The good news and the bad news on Australian labour markets

Good news: 71,500 jobs were created over the month of February
Bad news: 75% of them were part time roles

The February labour force data published by the ABS earlier this week caught most of us off guard. The number of jobs created was nothing short of spectacular, the rate of unemployment remained steady at 5.4% and the participation rate rose from 65.0% to 65.3% in seasonally adjusted terms. The headline jobs growth figure showed 71,500 new jobs were created across Australia. At face value that’s a pretty impressive number of new jobs – the highest month-on-month number of new jobs since July 2000 (in fact month-on-month jobs growth has only been that high eight previous times across the ABS series which extends back to 1978).

Total jobs created, month to month

At face value the figures look very positive, however drilling down shows that the vast majority of new jobs were part time. 75% of jobs growth was for part time positions over the month and over the past twelve months, 69% of new jobs have been part time roles.

Jobs created full time v part time
The proportion of part time jobs to full time jobs is currently recorded at 32% which is an all time high based on the ABS seasonally adjusted series which extends back to 1978. If we see part time jobs creation continue at this pace it is likely the proportion will increase.

Part time jobs as a percentage of all employed
The labour force utilisation rate was measured at 13.4% in February, unchanged from February the previous year, however the age group showing the highest rate of underutilisation was the youngest age category of 15 to 24 year olds where 27.0% of the working population within this age group is either unemployed or would like to work more hours.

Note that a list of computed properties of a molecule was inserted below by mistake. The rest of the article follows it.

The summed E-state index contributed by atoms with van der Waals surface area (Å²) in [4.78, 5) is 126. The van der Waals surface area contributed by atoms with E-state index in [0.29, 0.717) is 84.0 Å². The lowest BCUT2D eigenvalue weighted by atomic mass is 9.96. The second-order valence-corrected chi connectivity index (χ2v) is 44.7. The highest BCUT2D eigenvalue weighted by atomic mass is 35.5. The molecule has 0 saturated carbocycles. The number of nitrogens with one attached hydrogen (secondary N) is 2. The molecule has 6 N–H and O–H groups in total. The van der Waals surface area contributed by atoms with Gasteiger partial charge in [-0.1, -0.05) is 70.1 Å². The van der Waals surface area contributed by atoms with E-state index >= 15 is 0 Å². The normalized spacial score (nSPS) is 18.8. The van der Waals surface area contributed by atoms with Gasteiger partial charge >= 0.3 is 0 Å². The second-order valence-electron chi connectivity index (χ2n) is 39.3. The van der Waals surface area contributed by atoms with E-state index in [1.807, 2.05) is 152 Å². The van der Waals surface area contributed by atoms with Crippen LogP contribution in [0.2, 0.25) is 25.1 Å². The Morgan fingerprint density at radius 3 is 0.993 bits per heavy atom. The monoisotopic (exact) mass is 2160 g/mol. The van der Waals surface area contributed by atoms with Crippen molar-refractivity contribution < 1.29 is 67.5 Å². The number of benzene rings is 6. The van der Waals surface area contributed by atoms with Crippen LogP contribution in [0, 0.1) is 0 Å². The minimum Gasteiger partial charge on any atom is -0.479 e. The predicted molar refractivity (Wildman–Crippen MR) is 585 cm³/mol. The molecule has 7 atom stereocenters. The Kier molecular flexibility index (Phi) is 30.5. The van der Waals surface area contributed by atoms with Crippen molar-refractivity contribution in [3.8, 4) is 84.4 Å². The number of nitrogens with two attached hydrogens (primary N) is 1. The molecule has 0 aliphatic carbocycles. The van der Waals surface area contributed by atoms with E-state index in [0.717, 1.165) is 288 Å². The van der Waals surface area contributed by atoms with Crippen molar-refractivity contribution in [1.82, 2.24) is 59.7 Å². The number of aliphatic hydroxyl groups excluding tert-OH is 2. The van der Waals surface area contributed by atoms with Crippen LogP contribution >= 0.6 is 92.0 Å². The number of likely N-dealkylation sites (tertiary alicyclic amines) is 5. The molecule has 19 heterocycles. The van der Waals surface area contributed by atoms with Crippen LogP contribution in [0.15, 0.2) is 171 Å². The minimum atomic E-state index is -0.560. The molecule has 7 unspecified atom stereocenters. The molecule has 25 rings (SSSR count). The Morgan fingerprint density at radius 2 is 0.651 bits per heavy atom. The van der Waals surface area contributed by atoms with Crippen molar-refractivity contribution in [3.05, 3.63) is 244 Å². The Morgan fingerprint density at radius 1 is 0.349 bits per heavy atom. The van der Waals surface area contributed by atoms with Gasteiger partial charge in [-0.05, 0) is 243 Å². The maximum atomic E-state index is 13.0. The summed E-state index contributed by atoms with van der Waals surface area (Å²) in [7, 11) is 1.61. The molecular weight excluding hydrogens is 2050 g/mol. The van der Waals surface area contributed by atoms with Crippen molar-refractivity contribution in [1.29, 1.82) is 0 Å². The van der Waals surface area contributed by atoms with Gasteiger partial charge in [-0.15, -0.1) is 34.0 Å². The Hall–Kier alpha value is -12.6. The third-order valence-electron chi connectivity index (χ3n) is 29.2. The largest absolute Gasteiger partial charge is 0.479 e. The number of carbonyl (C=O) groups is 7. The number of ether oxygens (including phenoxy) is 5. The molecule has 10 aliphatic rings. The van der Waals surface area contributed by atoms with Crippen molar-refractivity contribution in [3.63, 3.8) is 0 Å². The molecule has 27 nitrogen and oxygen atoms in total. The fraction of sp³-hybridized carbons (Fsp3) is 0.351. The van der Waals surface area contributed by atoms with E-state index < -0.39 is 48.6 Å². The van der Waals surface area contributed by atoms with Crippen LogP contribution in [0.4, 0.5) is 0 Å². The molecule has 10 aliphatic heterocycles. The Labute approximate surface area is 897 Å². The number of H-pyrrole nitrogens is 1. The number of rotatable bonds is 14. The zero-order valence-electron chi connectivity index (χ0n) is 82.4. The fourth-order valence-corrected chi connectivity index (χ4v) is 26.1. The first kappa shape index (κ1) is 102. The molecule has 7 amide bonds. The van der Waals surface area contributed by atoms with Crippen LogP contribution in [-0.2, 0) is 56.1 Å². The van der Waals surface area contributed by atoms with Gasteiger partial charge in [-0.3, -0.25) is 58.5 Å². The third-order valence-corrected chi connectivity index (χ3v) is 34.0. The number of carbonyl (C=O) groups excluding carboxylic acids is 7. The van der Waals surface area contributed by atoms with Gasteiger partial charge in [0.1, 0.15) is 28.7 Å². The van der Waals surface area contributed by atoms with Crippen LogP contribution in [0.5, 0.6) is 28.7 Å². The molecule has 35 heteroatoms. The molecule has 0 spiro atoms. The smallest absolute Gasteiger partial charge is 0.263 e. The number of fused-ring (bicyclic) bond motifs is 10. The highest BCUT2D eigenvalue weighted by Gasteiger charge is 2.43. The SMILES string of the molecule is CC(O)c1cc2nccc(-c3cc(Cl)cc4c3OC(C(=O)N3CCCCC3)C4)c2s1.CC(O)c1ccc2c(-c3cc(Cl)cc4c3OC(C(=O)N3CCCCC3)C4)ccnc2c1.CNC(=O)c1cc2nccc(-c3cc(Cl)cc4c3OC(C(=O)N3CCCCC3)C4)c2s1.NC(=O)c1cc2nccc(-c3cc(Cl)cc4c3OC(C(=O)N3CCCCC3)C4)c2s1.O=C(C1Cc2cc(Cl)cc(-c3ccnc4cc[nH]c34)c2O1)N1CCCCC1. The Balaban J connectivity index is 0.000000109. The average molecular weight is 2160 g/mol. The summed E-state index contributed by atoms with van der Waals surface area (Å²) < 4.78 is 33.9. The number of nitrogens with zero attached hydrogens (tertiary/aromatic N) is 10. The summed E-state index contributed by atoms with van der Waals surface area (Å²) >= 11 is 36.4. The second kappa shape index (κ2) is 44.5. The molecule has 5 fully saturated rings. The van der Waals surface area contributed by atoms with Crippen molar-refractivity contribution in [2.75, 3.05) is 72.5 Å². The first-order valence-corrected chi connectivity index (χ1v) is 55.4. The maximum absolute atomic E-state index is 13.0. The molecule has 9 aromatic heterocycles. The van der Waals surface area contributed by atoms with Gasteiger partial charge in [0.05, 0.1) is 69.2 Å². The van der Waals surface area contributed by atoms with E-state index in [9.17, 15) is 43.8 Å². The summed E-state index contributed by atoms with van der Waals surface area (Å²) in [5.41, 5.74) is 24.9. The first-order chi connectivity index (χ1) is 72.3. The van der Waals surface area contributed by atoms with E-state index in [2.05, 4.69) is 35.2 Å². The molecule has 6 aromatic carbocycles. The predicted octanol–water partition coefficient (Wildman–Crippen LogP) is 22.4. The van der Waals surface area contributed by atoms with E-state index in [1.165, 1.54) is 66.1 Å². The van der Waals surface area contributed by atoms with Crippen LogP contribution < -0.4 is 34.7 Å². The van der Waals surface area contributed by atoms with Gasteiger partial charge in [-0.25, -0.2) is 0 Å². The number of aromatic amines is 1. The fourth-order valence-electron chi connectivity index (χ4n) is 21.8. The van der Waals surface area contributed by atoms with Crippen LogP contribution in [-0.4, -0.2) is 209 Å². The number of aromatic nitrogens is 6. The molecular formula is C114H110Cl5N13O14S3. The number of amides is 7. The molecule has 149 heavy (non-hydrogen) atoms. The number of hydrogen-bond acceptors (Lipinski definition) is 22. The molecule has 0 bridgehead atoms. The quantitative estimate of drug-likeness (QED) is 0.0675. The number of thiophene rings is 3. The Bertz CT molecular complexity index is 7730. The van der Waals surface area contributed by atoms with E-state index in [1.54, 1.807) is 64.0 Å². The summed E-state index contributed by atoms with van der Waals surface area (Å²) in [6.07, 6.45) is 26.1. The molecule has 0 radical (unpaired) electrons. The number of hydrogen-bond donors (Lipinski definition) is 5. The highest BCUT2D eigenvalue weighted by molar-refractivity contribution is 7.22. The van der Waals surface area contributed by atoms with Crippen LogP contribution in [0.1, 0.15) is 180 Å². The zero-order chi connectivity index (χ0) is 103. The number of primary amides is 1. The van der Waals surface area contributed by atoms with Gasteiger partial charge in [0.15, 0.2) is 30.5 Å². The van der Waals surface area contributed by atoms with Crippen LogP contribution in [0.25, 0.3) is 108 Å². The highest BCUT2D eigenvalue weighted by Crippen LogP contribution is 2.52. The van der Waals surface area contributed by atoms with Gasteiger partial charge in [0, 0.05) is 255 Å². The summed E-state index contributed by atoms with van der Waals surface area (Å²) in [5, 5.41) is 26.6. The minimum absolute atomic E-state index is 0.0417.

Labouir force underutilisation rate
Another interesting factor to take into account when interpreting the headline labour force data is that 70% of all jobs created over the past year were located in New South Wales and Victoria. Jobs growth is moving away from the mining states. Australia’s third largest state based on population, Queensland, managed to comprise just 9% of the total number of jobs created nationally while Western Australia accounted for 18% of the jobs growth.

Proportion of jobs created
Overall, despite some of the labour market softness that I have highlighted, the recent jobs data should be seen as a positive. Viewed at a macro level, which is generally what Federal policy makers base their decisions on, the labour market is looking quite healthy and surprisingly resilient. The jobless rate is holding firm at the low level of 5.4%, the number of new jobs created over the month was historically high and more people are actively seeking work. The latest labour force data will add to the speculation that the interest rate cutting cycle is either at or approaching completion.

About Tim Lawless

Tim heads up the RP Data research and analytics team, analysing real estate markets, demographics and economic trends across Australia

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